Credit Scores and Getting Out of Debt
Millions of people use credit cards every day for a variety of purchases such as groceries, clothing and entertainment, and many of them are struggling with credit card debt. That debt can greatly affect people's credit scores to an extent that they may not be aware.
Surprising behaviors that affect credit scores
Credit scores fluctuate more than one would think. VantageScore Solutions reports that about 70 percent of credit scores can change, up or down, by about 20 points during a 90-day time span. In fact, consumers may be surprised to find out that even one late credit card payment can make their credit score decrease.
Many people with credit card debt may think that closing out their accounts will help them, but, it's also possible that closing a credit card account can negatively affect a credit score.
Going to a lender and simply inquiring about getting a new loan can also cause a small drop in a consumer's credit score. If borrowers make their monthly payments on time and in full, this small drop will not make much of a difference in a credit score, but even small differences can be devastating for those with poor credit scores.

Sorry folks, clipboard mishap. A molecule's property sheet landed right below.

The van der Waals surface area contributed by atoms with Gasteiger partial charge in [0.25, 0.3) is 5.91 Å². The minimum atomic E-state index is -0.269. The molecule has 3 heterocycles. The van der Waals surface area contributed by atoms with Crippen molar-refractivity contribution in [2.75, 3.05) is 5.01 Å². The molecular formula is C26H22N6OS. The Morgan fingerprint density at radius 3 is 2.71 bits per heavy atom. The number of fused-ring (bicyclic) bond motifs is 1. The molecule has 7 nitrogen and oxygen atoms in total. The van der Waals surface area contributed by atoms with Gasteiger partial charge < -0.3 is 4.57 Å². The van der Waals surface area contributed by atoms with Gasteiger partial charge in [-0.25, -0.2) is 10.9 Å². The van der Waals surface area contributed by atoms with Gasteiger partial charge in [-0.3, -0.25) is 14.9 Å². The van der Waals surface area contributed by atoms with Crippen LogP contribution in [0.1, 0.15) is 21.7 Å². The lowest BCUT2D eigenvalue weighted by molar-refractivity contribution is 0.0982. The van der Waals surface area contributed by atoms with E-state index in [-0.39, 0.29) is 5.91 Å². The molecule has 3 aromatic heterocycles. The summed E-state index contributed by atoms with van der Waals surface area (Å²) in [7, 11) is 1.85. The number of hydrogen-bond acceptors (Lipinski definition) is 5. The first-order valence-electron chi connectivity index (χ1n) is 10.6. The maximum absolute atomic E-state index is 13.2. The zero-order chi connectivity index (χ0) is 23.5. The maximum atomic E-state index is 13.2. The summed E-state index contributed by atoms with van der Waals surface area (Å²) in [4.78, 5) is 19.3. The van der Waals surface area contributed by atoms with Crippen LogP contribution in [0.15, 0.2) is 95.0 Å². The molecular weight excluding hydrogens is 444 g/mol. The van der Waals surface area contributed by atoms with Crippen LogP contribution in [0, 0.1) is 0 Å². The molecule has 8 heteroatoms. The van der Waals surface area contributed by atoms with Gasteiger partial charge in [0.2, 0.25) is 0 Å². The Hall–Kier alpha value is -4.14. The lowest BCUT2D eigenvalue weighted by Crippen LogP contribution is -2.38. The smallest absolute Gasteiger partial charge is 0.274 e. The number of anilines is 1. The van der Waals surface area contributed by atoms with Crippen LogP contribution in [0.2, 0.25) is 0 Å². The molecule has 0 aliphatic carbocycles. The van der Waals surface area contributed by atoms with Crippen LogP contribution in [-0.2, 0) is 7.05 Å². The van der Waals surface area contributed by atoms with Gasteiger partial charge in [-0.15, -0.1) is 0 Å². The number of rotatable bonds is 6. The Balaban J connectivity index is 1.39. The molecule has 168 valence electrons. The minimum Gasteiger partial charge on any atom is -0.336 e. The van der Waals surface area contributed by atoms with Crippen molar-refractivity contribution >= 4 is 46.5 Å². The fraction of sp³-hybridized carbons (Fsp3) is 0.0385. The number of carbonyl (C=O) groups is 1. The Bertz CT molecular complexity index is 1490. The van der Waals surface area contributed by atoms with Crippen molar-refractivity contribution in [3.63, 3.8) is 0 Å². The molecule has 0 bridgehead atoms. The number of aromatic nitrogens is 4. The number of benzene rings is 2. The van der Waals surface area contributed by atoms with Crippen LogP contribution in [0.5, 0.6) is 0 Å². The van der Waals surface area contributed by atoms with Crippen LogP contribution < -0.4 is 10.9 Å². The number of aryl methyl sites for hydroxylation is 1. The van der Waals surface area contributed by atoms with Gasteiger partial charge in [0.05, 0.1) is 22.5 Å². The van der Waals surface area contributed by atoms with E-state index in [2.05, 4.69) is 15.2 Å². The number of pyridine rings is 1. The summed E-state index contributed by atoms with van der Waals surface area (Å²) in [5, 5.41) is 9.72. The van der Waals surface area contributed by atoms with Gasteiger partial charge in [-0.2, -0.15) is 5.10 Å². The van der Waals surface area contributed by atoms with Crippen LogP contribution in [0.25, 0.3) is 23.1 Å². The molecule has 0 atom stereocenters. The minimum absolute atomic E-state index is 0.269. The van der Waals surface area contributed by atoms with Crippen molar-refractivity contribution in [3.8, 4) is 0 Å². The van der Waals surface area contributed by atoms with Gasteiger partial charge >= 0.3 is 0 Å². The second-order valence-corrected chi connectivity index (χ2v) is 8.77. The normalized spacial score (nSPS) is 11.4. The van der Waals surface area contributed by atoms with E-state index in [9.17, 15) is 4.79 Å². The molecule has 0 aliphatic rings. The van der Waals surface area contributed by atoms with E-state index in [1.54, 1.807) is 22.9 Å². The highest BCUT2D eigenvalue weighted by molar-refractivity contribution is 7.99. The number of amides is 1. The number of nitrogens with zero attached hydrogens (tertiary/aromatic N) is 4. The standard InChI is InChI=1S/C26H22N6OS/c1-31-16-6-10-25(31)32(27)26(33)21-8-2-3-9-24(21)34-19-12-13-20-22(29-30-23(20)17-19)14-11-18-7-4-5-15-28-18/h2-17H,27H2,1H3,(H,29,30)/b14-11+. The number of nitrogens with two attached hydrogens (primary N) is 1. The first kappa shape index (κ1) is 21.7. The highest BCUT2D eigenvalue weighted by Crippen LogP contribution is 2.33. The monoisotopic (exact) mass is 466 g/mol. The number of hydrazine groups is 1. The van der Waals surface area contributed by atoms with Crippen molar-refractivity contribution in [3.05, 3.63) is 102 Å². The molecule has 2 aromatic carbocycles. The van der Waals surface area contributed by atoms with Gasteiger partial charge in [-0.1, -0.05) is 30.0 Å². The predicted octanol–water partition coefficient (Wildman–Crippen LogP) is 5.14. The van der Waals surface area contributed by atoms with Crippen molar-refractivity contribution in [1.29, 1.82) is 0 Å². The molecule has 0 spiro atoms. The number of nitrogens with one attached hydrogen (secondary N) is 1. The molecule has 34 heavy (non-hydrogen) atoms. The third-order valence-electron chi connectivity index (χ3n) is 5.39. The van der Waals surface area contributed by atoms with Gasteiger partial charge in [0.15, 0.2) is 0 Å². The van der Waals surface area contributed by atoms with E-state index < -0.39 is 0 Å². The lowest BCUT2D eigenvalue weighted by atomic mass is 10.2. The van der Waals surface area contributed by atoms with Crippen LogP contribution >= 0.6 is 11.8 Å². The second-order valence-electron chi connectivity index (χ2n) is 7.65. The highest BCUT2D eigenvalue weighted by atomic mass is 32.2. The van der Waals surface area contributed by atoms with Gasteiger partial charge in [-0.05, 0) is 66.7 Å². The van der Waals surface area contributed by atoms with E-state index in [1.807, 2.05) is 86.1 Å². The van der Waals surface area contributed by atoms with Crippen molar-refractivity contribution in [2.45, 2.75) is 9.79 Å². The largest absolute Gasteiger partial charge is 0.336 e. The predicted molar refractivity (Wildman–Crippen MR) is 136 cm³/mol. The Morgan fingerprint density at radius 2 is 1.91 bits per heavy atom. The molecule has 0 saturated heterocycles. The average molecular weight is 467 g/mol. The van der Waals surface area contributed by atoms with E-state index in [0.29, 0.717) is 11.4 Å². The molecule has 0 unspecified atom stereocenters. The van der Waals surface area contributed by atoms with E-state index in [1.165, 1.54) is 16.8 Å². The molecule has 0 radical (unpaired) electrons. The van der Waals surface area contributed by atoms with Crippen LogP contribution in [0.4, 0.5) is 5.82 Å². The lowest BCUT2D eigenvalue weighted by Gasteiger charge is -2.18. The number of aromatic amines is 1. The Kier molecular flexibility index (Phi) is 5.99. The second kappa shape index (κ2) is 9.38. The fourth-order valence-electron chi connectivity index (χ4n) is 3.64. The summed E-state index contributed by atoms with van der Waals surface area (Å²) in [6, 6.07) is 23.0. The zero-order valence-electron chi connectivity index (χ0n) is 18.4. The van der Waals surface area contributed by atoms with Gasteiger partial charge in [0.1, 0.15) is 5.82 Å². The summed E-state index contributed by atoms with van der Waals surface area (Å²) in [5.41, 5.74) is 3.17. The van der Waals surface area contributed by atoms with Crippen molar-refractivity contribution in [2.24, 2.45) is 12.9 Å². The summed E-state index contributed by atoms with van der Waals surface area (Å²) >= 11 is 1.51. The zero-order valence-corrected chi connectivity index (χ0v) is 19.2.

Getting out of debt and improving credit scores
One way for consumers to prevent and resolve credit issues is to set up monthly auto payments so that they can be certain that their balance is paid and that they aren't accruing potentially crippling interest fees.
Another option is to seek out the aid of a company or individual to help settle debts. These for-profit ventures negotiate on your behalf with your creditors so that you can make one large payment that is less than the entire amount you owe in order to clear your debt.
Typically, these companies will ask you to put aside a certain amount of money every month into an savings account that functions like an escrow account-an account controlled by a third party where the money is only released after certain conditions have been met.
However, make sure you seek out a reputable debt settlement program that is upfront about all fees and how they will advocate on your behalf, and be aware that your creditors are not obligated to work with these companies. Educate yourself about what protection is offered by federal and state laws from unfair debt collection practices before consulting a debt settlement company.
Debtors can also turn to bankruptcy if other remedies will not suffice. Depending on what type of bankruptcy you choose, you can either have your debts either reorganized or forgiven. Debtors should chose bankruptcy thoughtfully since the process is involved, and it can be challenging to rebuild credit after bankruptcy.
If you are struggling with debt issues, it is wise to seek out an experienced debt consolidation or bankruptcy attorney. An attorney can help you sort through your options and advocate on your behalf.